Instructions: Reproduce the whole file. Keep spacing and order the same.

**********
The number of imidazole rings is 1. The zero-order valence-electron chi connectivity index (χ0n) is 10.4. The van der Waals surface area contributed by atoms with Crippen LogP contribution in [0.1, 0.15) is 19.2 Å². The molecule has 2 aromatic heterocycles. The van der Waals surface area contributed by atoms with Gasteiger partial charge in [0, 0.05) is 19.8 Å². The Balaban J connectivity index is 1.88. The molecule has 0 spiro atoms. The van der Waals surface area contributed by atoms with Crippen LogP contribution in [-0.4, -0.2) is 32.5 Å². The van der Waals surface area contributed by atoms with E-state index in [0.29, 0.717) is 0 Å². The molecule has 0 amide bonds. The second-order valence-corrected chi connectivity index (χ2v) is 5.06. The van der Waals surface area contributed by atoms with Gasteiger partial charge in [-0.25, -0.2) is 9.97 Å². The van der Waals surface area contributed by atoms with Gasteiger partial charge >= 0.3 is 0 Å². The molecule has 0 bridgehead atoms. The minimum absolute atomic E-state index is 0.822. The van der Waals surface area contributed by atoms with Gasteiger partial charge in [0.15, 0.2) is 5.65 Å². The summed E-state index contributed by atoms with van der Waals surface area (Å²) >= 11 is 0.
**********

The number of imidazole rings is 1. The zero-order valence-electron chi connectivity index (χ0n) is 10.4. The van der Waals surface area contributed by atoms with Crippen LogP contribution in [0.1, 0.15) is 19.2 Å². The molecule has 2 aromatic heterocycles. The van der Waals surface area contributed by atoms with Gasteiger partial charge in [0, 0.05) is 19.8 Å². The Balaban J connectivity index is 1.88. The molecule has 0 spiro atoms. The van der Waals surface area contributed by atoms with Crippen LogP contribution in [-0.4, -0.2) is 32.5 Å². The van der Waals surface area contributed by atoms with E-state index in [0.29, 0.717) is 0 Å². The molecule has 0 amide bonds. The second-order valence-corrected chi connectivity index (χ2v) is 5.06. The van der Waals surface area contributed by atoms with Gasteiger partial charge in [-0.25, -0.2) is 9.97 Å². The van der Waals surface area contributed by atoms with Gasteiger partial charge >= 0.3 is 0 Å². The molecule has 0 bridgehead atoms. The minimum absolute atomic E-state index is 0.822. The van der Waals surface area contributed by atoms with Gasteiger partial charge in [0.15, 0.2) is 5.65 Å². The summed E-state index contributed by atoms with van der Waals surface area (Å²) >= 11 is 0.